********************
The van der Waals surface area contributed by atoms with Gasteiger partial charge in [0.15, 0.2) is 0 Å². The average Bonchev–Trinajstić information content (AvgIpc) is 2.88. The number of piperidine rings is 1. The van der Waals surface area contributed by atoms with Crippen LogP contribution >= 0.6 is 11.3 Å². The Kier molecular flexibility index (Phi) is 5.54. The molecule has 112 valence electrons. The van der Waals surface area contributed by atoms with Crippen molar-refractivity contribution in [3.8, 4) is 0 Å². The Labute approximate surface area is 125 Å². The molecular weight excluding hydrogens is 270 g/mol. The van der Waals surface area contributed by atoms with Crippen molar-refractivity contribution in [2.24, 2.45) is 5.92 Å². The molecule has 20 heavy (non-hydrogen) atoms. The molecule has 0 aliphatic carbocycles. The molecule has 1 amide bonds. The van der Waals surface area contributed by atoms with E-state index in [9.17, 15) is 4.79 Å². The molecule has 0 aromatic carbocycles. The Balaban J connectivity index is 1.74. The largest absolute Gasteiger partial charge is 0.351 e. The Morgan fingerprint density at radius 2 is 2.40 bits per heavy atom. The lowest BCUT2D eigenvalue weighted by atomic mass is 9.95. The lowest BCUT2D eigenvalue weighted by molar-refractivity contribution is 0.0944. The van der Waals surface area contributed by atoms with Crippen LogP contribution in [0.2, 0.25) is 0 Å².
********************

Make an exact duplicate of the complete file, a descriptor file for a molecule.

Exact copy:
The van der Waals surface area contributed by atoms with Gasteiger partial charge in [0.15, 0.2) is 0 Å². The average Bonchev–Trinajstić information content (AvgIpc) is 2.88. The number of piperidine rings is 1. The van der Waals surface area contributed by atoms with Crippen LogP contribution >= 0.6 is 11.3 Å². The Kier molecular flexibility index (Phi) is 5.54. The molecule has 112 valence electrons. The van der Waals surface area contributed by atoms with Crippen molar-refractivity contribution in [3.8, 4) is 0 Å². The Labute approximate surface area is 125 Å². The molecular weight excluding hydrogens is 270 g/mol. The van der Waals surface area contributed by atoms with Crippen molar-refractivity contribution in [2.24, 2.45) is 5.92 Å². The molecule has 20 heavy (non-hydrogen) atoms. The molecule has 0 aliphatic carbocycles. The molecule has 1 amide bonds. The van der Waals surface area contributed by atoms with E-state index in [9.17, 15) is 4.79 Å². The molecule has 0 aromatic carbocycles. The Balaban J connectivity index is 1.74. The largest absolute Gasteiger partial charge is 0.351 e. The Morgan fingerprint density at radius 2 is 2.40 bits per heavy atom. The lowest BCUT2D eigenvalue weighted by atomic mass is 9.95. The lowest BCUT2D eigenvalue weighted by molar-refractivity contribution is 0.0944. The van der Waals surface area contributed by atoms with Crippen LogP contribution in [0.2, 0.25) is 0 Å².